With spring upon us and the snow starting to melt in some of the lower elevations, we got word that the road to one of our favorite camp areas east of the Cascades had opened up for the season. Hoping to beat the crowds, @mrs.turbodb and I loaded up @mini.turbodb and the truck and headed east.
Naturally, from the get-go, the main question was, "how long until we get there?" which we've realized must be answered with "about an hour," until we're less than an hour away, at which point we can use actual times. Seems to work for now.
Having gotten a bit of a late start, we were unsure if we'd find one of our favorite spots free or if they'd all be occupied already - so when finally hit dirt in the early afternoon we sped onward without airing down the tires, passing several cars moving slowly over the next 20 miles or so.
Alas, the easily accessible spot we'd planned to camp was occupied - by two second gen Tacoma's. The residents looked well entrenched, likely having arrived the night before. They also looked "fully clothed" - which could only mean one thing - mosquitoes! - since it was 75ºF or so out.
Undeterred, we headed onward, reasonably sure that our hidden spot would be free. Access to this spot is difficult enough that we always walk it first - no sense in driving if others have hiked in an setup camp. And, as we arrived in camp, @mini.turbodb was getting excited, "I really like this spot the best." she said.
As has always been the case, no one was there and we high-tailed it back to the truck. Twenty minutes later we pulled into camp and got all the confirmation we needed as to why the campers at the previous location were in long pants and hoodies - the mosquitoes were thick!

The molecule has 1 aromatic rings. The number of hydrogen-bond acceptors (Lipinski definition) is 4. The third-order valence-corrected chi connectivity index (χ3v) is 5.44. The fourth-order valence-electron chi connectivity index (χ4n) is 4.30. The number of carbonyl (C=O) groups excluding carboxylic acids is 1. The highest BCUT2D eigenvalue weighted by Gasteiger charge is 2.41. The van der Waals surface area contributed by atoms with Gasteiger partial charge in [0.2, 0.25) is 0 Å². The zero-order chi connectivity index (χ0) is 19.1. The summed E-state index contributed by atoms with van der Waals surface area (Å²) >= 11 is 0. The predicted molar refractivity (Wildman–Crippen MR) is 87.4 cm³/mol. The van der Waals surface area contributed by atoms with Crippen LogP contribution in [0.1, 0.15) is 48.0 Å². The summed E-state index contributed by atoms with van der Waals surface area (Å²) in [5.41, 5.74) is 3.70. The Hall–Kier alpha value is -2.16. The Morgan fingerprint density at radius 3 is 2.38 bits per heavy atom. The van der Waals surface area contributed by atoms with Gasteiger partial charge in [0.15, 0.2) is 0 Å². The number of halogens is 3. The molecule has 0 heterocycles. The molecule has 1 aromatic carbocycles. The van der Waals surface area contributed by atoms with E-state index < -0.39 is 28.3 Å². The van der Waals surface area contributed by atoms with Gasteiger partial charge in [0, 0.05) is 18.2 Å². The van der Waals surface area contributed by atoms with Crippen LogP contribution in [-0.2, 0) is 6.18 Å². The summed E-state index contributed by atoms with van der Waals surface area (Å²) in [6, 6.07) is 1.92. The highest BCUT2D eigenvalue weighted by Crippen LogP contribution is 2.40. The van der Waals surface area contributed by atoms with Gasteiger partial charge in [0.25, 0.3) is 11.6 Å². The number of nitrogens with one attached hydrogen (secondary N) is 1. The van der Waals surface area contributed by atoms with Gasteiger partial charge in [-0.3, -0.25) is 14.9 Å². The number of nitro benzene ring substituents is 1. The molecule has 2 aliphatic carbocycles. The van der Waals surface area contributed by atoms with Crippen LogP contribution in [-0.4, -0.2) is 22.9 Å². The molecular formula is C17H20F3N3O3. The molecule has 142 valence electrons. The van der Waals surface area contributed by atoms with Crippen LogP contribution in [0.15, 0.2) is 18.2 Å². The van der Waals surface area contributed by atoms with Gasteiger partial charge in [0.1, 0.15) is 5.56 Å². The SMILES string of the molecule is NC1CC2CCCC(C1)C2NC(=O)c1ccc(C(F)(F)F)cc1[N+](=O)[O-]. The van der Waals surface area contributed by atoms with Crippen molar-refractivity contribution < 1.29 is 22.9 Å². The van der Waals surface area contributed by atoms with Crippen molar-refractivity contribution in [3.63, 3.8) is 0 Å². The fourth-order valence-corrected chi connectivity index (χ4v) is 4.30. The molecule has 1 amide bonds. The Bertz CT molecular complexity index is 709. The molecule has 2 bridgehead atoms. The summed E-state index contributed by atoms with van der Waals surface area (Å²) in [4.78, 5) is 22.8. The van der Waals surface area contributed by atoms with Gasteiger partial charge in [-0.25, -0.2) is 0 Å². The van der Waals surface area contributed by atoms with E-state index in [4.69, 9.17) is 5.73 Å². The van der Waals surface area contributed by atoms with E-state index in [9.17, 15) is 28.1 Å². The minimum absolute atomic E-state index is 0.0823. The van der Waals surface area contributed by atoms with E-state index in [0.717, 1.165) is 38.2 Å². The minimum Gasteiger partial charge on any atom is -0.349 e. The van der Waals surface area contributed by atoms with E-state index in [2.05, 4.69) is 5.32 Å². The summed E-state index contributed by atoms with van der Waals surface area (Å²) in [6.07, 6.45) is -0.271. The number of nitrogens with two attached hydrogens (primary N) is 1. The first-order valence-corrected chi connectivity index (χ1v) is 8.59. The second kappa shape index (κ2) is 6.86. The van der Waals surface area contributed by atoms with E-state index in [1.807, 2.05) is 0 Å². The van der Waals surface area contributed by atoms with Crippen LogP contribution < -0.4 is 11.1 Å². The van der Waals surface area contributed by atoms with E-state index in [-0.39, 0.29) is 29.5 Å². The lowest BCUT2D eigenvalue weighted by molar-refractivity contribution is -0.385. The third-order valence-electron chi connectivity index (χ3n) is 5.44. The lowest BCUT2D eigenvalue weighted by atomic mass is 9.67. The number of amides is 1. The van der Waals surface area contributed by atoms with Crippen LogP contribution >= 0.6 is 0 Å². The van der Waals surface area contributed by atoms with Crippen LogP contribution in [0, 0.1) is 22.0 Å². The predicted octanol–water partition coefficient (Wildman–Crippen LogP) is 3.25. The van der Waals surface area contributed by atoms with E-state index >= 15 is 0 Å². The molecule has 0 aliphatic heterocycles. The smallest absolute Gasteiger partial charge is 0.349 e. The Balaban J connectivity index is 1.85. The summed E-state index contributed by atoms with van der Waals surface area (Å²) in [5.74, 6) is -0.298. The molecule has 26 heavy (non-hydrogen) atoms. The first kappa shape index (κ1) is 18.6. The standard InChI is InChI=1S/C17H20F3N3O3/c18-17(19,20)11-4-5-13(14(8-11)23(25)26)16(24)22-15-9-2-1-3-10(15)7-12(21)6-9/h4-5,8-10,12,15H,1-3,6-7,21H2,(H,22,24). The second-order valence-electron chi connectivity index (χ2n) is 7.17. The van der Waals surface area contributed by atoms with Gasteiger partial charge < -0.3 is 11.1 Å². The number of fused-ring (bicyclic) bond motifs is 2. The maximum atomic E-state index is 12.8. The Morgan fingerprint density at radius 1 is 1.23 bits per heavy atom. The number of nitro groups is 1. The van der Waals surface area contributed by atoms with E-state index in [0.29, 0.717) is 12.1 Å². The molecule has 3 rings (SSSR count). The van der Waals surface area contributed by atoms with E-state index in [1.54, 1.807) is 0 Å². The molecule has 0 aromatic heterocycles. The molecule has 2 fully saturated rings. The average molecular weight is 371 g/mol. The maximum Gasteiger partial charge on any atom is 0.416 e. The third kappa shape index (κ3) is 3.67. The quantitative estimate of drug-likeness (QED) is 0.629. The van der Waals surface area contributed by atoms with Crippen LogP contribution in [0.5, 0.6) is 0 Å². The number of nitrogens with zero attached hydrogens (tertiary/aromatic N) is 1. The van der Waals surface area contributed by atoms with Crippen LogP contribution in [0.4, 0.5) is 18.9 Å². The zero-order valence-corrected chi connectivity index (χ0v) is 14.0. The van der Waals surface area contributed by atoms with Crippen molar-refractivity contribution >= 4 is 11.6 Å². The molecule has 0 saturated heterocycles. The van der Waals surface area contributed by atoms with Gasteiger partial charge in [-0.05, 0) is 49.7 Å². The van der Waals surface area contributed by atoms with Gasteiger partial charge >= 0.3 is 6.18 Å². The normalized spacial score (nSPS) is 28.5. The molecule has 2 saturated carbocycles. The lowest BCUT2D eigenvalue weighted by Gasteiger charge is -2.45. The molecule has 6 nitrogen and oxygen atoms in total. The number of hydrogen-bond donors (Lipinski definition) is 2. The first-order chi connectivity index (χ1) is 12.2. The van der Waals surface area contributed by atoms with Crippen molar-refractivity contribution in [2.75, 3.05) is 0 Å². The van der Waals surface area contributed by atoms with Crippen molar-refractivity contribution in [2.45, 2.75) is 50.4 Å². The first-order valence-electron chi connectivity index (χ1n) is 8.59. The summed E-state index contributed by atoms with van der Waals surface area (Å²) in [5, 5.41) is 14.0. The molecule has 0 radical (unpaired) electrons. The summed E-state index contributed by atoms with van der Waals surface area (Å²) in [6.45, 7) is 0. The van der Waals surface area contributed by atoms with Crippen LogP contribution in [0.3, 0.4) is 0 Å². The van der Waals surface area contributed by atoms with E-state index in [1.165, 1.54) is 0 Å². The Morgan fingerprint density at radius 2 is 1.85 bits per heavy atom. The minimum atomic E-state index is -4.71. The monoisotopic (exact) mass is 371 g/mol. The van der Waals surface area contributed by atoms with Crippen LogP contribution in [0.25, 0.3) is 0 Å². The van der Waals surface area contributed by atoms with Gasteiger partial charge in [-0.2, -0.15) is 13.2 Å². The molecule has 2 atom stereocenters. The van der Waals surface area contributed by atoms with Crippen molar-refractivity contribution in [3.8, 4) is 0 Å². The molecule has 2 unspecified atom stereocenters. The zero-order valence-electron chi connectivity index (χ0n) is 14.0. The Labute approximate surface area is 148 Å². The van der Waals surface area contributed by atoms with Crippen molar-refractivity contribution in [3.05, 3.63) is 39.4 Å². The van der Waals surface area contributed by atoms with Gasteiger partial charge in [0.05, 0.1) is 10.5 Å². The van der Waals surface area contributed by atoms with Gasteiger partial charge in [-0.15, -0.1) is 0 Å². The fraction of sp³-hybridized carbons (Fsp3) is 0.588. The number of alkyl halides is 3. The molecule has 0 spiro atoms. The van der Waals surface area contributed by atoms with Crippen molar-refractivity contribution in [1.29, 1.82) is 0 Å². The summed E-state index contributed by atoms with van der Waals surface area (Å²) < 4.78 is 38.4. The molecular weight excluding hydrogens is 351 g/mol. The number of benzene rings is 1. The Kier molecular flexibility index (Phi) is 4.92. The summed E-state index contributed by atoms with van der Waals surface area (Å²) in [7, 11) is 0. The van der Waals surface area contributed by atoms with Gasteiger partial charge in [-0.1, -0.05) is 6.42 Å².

Playing and lounging at the river and around camp ensued. A short thunderstorm passed (which helped a bit with the mosquitoes), and pretty soon we got the tent setup and a fire going.
From there, we grilled cheeseburgers. Well, two cheeseburgers and a hamburger for @mini.turbodb, since her burger may have (read: definitely did, though she had no idea) hit the ground on it's way to her chair (luckily, protected by the easily removable cheese)!
I don't know why, but hamburgers always taste better camping.mini.turbodb
Of course, no campfire with a seven year old is complete without marshmallows, so we roasted those up well past her bedtime.
Eventually though, she was off to bed and @mrs.turbodb and I headed back to the fire to read our books and enjoy what turned out to be a beautiful sunset, helped by the remaining clouds in the sky from the sprinkles earlier in the day. The colors were amazing - deep deep pinks and purples; the sound of the river in the background; mosquitoes held (mostly) at bay by the fire.
It wasn't long until we were ready for bed as well, and we slept soundly - a few sprinkles through the otherwise peaceful night - until we awoke early to a beautiful morning. The sun was out in it's full glory, and by 8:00am when we rolled out of bed it was already warmer than it'd been the previous day.
Breakfast, playing, exploring, and a short hike ensued. And then, a discovery - right next to camp, essentially directly above where our chairs had been during our camp fire - a small birds nest, with a resident! And, not only a resident, but two future kiddos.
We played some more and skipped rocks across the creek until our stomachs told us it was after lunch time, and then we headed back to camp to pack up our stuff, have a quick snack, and hit the road. It'd been just a quick over-nighter, but as we all enjoyed a late lunch of Mexican food on our way home, it was clear from the conversation that it'd been a rousing success.